Remember Me
Or use your Academic/Social account:


Or use your Academic/Social account:


You have just completed your registration at OpenAire.

Before you can login to the site, you will need to activate your account. An e-mail will be sent to you with the proper instructions.


Please note that this site is currently undergoing Beta testing.
Any new content you create is not guaranteed to be present to the final version of the site upon release.

Thank you for your patience,
OpenAire Dev Team.

Close This Message


Verify Password:
Verify E-mail:
*All Fields Are Required.
Please Verify You Are Human:
fbtwitterlinkedinvimeoflicker grey 14rssslideshare1
Grounds, P.
Languages: English
Types: Doctoral thesis
Subjects: PE
This thesis examines the deeper nature of sustainability, through the study of an English language curriculum development project for the creation of a self-access language learning resource centre at a Mexican public university.\ud \ud The research methodology follows broadly qualitative and ethnographic research principles and was influenced by post modern, heuristic and interpretative thought. The overall process has been heuristic, involving extended self-search, self-dialogue and self-discovery through on-going interaction with the context, the collaborators and other types of data. Some aspects of my own journey towards becoming a qualitative researcher arealso described, since this also formed an integral part of the research process.\ud \ud I aimed to create a thick description, through the collection and interrelation of a range of data types. During the interpretation process, numerous concepts and categories emerged as apparently having been closely interconnected during the evolution of the respective project processes, states, behaviours and artefacts. With frequent reference to the data, I will attempt to show that the deeper nature of project sustainability is perhaps more complex than existing descriptions may imply and that therefore existing definitions may be limited.\ud \ud I conclude by suggesting new ways of conceptualizing factors involved in the achievement of project sustainability and some approaches to implementing research in the area. I also suggest that the term “sustainability” may need to be redefined in the discourse of development project managers. Dynamic durability is suggested as a possible alternative, since it includes the attribute of being able to adapt to changing circumstances (Dynamic) yet can still embrace concepts and categories commonly associated with sustainability (Durability).\ud \ud The overall aims of this study are: to push forward the boundaries of existing knowledge and understanding of project sustainability, to stimulate further research and discussion among project managers and collaborators and to support more context-sensitive and Dynamically durable English language curriculum projects (and other development projects) in the future.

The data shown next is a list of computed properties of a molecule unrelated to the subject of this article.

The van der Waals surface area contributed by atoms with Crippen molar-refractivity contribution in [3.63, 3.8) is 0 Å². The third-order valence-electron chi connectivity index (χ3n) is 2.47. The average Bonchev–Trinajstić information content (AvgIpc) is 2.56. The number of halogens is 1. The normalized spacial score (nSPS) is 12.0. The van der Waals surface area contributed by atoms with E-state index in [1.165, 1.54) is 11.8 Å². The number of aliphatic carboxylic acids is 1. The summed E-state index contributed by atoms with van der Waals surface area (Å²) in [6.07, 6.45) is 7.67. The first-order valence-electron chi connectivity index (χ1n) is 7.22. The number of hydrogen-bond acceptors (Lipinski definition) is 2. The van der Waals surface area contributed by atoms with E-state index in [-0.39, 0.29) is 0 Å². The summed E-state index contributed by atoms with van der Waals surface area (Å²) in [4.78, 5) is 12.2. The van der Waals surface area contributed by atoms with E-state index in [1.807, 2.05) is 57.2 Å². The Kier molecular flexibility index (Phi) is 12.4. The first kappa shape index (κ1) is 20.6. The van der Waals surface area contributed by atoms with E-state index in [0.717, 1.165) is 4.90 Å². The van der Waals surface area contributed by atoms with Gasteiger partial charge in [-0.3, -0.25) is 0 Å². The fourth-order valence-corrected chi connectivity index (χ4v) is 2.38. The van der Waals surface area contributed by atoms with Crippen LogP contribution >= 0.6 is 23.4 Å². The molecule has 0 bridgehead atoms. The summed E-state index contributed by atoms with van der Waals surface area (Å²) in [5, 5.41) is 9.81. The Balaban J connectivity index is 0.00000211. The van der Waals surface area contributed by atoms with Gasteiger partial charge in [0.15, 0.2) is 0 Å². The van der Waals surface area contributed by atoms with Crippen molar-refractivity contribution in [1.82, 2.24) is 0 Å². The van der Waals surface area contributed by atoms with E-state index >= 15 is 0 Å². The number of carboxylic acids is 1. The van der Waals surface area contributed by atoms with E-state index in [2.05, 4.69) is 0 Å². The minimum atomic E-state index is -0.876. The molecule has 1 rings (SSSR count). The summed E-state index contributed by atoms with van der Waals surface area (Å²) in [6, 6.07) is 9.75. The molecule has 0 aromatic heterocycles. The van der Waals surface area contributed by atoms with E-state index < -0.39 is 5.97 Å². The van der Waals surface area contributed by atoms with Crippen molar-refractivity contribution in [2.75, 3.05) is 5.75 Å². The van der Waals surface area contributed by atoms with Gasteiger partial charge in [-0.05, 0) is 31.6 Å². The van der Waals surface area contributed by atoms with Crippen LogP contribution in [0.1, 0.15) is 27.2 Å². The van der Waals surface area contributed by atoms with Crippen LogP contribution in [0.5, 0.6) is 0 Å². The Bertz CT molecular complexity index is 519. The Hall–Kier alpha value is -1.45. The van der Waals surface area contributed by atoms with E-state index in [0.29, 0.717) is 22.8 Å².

• The results below are discovered through our pilot algorithms. Let us know how we are doing!

    • Category no. 16 17
    • 7. Awareness of long-term benefits Abercrombie, N., S. Hill and B. S. Turner (1984). Dictionary of Sociology. London: Penguin Books.
    • Adame, H., P. Grounds and C. Lethaby (2003). Activate! Monterrey, Mexico: Ediciones Castillo.
    • Ainscough, V. (1994). Sustainable methodologies: a call for more sensitivity to relevance in ELT Projects. The Teacher Trainer, 8/2: 16-19.
    • Alderson, J. C. and A. Beretta (1992). Evaluating Second Language Education. Cambridge: Cambridge University Press.
    • Altheide D. L. and J. M. Johnson (1994). Criteria for assessing interpretative validity in qualitative research. In Denzin, N. K. and Y. S. Lincoln (eds.): A Handbook of Qualitative Research, Thousand Oaks, CA: Sage Publications: 485-499.
    • Aston, G. (1993). The learner's contribution to the self-access centre. ELT Journal 47/3: 219-217.
    • Atkinson P. and M. Hammersley (1994). Ethnography and participant observation. In Denzin, N. K. and Y. S. Lincoln (eds.): A Handbook of Qualitative Research, California: Sage Publications: 248-261.
    • Bardi, M., G. Chefneux, D. Comanetchi and T. Magureanu (eds.) (1999). Innovation in Teaching English for Specific Purposes in Romania - A Study of Impact. Bucharest: The British Council/Cavalloti Publishing House.
    • Barnett, L. and G. Jordan (1991). Self-access facilities: what are they for? ELT Journal 45/4: 305-312.
    • Barthes, R. (1967). The death of the author. Aspen 5 + 6/3 (n. p.). USA: UBU Foundation [online].
    • Available from: http://www.ubu.com/aspen/aspen5and6/threeEssays.html#barthes [Accessed 20 June, 2007].
    • Becker, H. S. (1996). The epistemology of qualitative research. In R. Jessor, A. Colby, and R. Schweder (eds.): Essays on Ethnography and Human Development. Chicago: University of Chicago Press: 53-71.
    • Belcher, D. and A. Hirvela (2005). Writing the qualitative dissertation: what motivates and sustains commitment to a fuzzy genre? Journal of English for Academic Purposes 4:187-205.
  • No related research data.
  • No similar publications.

Share - Bookmark

Cite this article